Modernization or Innovation – Which is Most Important to a Successful Government Digital Transformation?
Should governments focus on digital transformation that is driven by the need for modernization? Or transformation that is driven by the need for innovation? Or, is there a healthy balance between the two?
When government digital transformation is done right, modernization is innovation and innovation is modernization. Transformation requires the disassembling of processes, learning from users, design thinking, and positive deviance to fully understand the problems that must be overcome. Problem-Driven Iterative Adaptation (PDIA), for example, supports country development by focusing on problems rather than solutions. Transformation techniques like agile, design thinking and PDIA are also innovation processes.
Digital transformation is not about adopting social, mobile, analytics or cloud technologies and hoping that modernization will somehow occur. Many government digital transformation projects are not built on an effective foundation. It is difficult to provide decision support, fiscal transparency, eProcurement, and citizen and business engagement when underlying systems of record do not have interoperability, have different metadata and present multiple versions of the ‘truth’.
Given that both modernization and innovation are important elements of a successful digital transformation, governments should use a methodology such as the FreeBalance A-i3+qM™ approach to unpack not only what is required, but also to surface the best solutions.
A-i3+qM™ leverages agile techniques using reference models aided by visual communications through demonstrations, workshops, storyboards, prototypes and proofs-of-concept to deliver working Government Resource Planning software within six months.
What is IT’s Role in Achieving Digital Transformation Goals?
Many observers see IT as central to digital transformation yet transformation can only be achieved if all government Ministries, Departments, and Agencies (MDAs) successfully implement and embrace the changes. IT departments are also often risk averse, seeing perceived dangers in new technology adoption, and unproven experimentation. This often causes so-called “shadow IT“.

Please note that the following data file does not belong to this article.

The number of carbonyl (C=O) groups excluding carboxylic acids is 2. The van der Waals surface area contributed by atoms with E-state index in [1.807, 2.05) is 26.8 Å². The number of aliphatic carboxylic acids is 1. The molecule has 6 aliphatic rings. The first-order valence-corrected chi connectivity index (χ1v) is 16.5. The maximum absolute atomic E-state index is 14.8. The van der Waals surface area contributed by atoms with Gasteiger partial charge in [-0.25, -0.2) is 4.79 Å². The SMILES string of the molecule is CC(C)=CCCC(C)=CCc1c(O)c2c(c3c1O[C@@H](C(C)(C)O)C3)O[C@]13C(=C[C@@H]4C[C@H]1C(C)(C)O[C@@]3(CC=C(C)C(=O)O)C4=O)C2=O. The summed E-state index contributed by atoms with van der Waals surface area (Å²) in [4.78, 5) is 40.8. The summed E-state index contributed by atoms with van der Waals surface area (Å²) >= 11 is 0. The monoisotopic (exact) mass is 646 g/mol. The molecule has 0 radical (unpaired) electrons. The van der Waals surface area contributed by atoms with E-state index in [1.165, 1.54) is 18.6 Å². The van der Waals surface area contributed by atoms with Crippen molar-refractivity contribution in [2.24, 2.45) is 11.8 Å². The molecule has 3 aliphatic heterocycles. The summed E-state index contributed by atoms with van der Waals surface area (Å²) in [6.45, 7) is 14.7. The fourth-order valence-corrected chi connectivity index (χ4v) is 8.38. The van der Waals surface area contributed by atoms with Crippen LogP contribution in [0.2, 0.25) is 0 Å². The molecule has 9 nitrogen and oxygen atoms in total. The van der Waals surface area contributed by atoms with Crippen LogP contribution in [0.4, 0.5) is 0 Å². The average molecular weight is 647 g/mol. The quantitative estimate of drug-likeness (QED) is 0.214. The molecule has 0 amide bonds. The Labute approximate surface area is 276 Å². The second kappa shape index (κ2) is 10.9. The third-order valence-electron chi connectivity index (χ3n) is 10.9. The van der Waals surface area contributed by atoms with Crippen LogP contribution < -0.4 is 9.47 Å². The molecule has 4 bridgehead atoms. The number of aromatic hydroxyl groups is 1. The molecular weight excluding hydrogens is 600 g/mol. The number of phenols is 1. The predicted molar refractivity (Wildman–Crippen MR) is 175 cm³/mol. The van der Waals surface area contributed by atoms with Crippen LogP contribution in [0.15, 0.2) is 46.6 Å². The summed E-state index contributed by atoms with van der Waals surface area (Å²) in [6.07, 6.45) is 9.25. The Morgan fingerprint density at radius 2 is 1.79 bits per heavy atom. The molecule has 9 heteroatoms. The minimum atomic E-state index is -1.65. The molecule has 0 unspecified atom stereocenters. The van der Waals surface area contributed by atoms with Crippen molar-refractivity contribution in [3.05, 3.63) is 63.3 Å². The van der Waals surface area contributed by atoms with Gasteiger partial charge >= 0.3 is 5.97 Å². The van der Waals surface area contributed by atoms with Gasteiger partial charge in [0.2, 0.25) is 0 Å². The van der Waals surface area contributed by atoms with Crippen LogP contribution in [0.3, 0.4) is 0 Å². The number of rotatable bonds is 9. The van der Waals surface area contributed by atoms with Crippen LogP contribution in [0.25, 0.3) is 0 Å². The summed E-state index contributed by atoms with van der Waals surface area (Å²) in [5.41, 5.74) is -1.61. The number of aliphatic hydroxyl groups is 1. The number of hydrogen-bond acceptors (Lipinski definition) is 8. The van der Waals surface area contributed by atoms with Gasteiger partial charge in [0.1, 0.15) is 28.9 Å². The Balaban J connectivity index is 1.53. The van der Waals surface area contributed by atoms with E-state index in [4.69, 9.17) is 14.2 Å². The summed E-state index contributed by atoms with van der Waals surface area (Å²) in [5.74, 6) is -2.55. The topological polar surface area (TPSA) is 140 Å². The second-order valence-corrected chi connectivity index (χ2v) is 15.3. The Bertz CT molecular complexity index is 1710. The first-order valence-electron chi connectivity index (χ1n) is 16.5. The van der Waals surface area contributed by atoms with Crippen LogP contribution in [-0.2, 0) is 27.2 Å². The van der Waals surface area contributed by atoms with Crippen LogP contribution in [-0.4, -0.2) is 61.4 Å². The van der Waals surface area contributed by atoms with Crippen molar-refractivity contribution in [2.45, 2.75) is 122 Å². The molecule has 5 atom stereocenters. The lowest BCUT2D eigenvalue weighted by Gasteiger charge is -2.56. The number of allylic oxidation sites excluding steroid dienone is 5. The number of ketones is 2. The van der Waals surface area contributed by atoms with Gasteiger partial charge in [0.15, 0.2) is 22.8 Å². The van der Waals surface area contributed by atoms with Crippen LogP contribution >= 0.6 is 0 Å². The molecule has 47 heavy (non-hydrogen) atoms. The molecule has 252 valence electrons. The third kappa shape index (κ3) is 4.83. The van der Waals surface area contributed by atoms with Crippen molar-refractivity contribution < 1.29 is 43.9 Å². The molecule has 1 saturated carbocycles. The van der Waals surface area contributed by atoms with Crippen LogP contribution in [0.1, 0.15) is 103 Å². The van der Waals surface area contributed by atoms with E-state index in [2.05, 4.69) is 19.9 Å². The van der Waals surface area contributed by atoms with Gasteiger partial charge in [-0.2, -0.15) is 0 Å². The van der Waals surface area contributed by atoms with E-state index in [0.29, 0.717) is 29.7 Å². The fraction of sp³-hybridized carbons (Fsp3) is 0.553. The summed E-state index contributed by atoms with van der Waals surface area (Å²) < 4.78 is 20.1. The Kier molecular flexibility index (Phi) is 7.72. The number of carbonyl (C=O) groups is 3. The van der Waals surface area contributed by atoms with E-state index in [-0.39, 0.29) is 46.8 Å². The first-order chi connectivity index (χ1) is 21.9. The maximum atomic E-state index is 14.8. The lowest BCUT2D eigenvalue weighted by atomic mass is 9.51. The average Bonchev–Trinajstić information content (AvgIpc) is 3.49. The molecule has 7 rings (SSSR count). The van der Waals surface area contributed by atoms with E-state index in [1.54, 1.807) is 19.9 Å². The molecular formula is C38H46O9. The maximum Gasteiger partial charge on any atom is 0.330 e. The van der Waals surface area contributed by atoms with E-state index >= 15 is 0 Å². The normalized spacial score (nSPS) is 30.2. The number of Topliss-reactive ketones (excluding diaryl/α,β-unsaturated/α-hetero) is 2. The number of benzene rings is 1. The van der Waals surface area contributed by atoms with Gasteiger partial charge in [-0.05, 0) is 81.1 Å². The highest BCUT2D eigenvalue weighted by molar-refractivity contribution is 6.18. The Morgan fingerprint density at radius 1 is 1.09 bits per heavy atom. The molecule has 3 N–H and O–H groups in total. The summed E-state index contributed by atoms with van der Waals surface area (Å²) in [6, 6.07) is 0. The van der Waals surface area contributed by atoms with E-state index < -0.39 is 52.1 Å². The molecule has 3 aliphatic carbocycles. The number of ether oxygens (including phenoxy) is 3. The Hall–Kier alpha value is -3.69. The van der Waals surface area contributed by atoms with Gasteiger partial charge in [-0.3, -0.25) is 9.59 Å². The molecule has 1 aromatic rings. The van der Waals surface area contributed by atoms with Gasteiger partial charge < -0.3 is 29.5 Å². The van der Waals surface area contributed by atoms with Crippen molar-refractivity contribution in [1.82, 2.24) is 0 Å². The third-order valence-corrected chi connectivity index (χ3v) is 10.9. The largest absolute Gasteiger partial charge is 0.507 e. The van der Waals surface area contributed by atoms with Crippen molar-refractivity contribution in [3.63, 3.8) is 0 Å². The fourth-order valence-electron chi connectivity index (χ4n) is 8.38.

The best way forward is for the government to create a digital services group that advocates experimentation and supports a bimodal approach. The bimodal model includes a traditional approach to controlling and managing critical functions such as data centres, networks, cybersecurity and back-office systems while enabling experimentation with new technology, often using commercial cloud infrastructures.
How to Break Down Data Silos in the Public Sector for Effective Digital Transformation
Data silos in the public sector are not so much about IT silos as structural silos within governments and digital transformation is not a silver bullet that magically cures the problem. There is always internal resistance to integration and interoperability among systems. Furthermore, some of these silos are enshrined in legislation. Yet full interoperability across the government budget cycle is the foundation for the evolution from systems to records to systems of engagement and intelligence.
Governments are often burdened with information system silos that use different underlying technologies. It is often difficult to leverage these systems as part of an Enterprise Service Bus (ESB). This often means temporarily leveraging poorer integration practices like stored procedures, flat files and direct database calls to achieve integration. Metadata management and Extraction, Transformation and Load (ETL) tools can be leveraged.
Within an integrated GRP solution such as the FreeBalance Accountability Suite™, governments have both fiscal metadata interoperability required for open data transparency (system of engagement) and performance metadata interoperability needed for decision-making (system of intelligence).
Privacy vs Security
- Can a government balance its security and privacy needs in its digital transformation while creating flexible, scalable digital capabilities? Enterprise architecture often represents a compromise between performance and protection with encryption and other cybersecurity methods reducing system performance.
- There are numerous modern ways to optimize security and scalability through encryption and zero-trust systems on one hand and scalable microservices with load balancing on the other hand. Commercial public cloud services tend to be more secure than government data centres while providing more elasticity for performance during peak periods. Of course, the use of public cloud services is not allowed in many countries and data sovereignty issues are very important for governments.
- Governments often test new software releases and experiment on public cloud infrastructures to reduce data centre burdens. Non-critical and non-personal data could also be exposed on public cloud infrastructures such as the use of transparency portals.
- A significant area of concern is the exposure of legacy back-office systems for citizen engagement when these systems are neither scalable nor secure.
- FreeBalance’s advisory services provide public sector consulting on government digital transformation and Public Financial Management. Get in touch today to find out more.